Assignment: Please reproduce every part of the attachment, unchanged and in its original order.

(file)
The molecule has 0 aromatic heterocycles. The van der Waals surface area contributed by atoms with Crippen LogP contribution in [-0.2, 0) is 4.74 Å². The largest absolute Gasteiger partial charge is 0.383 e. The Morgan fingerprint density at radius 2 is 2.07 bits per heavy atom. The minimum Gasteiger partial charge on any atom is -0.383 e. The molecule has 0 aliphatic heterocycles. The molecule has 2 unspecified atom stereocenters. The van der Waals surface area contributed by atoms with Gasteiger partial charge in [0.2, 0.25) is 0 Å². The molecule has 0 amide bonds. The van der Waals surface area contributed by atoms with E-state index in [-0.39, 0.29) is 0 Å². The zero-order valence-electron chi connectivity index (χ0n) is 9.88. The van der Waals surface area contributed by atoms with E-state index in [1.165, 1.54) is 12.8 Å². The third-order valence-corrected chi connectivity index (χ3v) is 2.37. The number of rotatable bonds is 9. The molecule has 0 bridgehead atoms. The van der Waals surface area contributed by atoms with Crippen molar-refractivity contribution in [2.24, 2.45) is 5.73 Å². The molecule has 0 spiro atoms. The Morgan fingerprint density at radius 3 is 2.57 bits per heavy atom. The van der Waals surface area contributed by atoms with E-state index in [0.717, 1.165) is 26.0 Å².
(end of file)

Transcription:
The molecule has 0 aromatic heterocycles. The van der Waals surface area contributed by atoms with Crippen LogP contribution in [-0.2, 0) is 4.74 Å². The largest absolute Gasteiger partial charge is 0.383 e. The Morgan fingerprint density at radius 2 is 2.07 bits per heavy atom. The minimum Gasteiger partial charge on any atom is -0.383 e. The molecule has 0 aliphatic heterocycles. The molecule has 2 unspecified atom stereocenters. The van der Waals surface area contributed by atoms with Gasteiger partial charge in [0.2, 0.25) is 0 Å². The molecule has 0 amide bonds. The van der Waals surface area contributed by atoms with E-state index in [-0.39, 0.29) is 0 Å². The zero-order valence-electron chi connectivity index (χ0n) is 9.88. The van der Waals surface area contributed by atoms with E-state index in [1.165, 1.54) is 12.8 Å². The third-order valence-corrected chi connectivity index (χ3v) is 2.37. The number of rotatable bonds is 9. The molecule has 0 bridgehead atoms. The van der Waals surface area contributed by atoms with Crippen molar-refractivity contribution in [2.24, 2.45) is 5.73 Å². The molecule has 0 spiro atoms. The Morgan fingerprint density at radius 3 is 2.57 bits per heavy atom. The van der Waals surface area contributed by atoms with E-state index in [0.717, 1.165) is 26.0 Å².